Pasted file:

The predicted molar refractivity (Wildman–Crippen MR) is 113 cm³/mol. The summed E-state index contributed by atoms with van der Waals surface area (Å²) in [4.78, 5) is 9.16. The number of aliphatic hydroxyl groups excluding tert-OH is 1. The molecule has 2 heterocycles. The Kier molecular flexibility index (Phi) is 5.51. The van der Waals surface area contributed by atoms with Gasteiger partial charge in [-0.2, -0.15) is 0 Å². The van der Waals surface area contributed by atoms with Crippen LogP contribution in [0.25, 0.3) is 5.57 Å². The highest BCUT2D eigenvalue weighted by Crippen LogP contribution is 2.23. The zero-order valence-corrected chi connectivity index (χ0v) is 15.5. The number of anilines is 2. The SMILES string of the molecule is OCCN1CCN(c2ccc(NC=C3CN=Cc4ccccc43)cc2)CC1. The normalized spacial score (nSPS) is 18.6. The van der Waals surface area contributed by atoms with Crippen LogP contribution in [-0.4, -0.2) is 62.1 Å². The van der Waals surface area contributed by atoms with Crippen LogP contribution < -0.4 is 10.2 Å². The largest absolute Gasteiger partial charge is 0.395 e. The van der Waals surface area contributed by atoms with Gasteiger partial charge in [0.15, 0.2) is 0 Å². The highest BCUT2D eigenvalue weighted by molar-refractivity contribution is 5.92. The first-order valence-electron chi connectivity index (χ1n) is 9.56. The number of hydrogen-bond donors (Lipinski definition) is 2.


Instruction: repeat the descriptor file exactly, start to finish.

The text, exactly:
The predicted molar refractivity (Wildman–Crippen MR) is 113 cm³/mol. The summed E-state index contributed by atoms with van der Waals surface area (Å²) in [4.78, 5) is 9.16. The number of aliphatic hydroxyl groups excluding tert-OH is 1. The molecule has 2 heterocycles. The Kier molecular flexibility index (Phi) is 5.51. The van der Waals surface area contributed by atoms with Gasteiger partial charge in [-0.2, -0.15) is 0 Å². The van der Waals surface area contributed by atoms with Crippen LogP contribution in [0.25, 0.3) is 5.57 Å². The highest BCUT2D eigenvalue weighted by Crippen LogP contribution is 2.23. The zero-order valence-corrected chi connectivity index (χ0v) is 15.5. The number of anilines is 2. The SMILES string of the molecule is OCCN1CCN(c2ccc(NC=C3CN=Cc4ccccc43)cc2)CC1. The normalized spacial score (nSPS) is 18.6. The van der Waals surface area contributed by atoms with Crippen LogP contribution in [-0.4, -0.2) is 62.1 Å². The van der Waals surface area contributed by atoms with Crippen LogP contribution < -0.4 is 10.2 Å². The largest absolute Gasteiger partial charge is 0.395 e. The van der Waals surface area contributed by atoms with Gasteiger partial charge in [0.15, 0.2) is 0 Å². The highest BCUT2D eigenvalue weighted by molar-refractivity contribution is 5.92. The first-order valence-electron chi connectivity index (χ1n) is 9.56. The number of hydrogen-bond donors (Lipinski definition) is 2.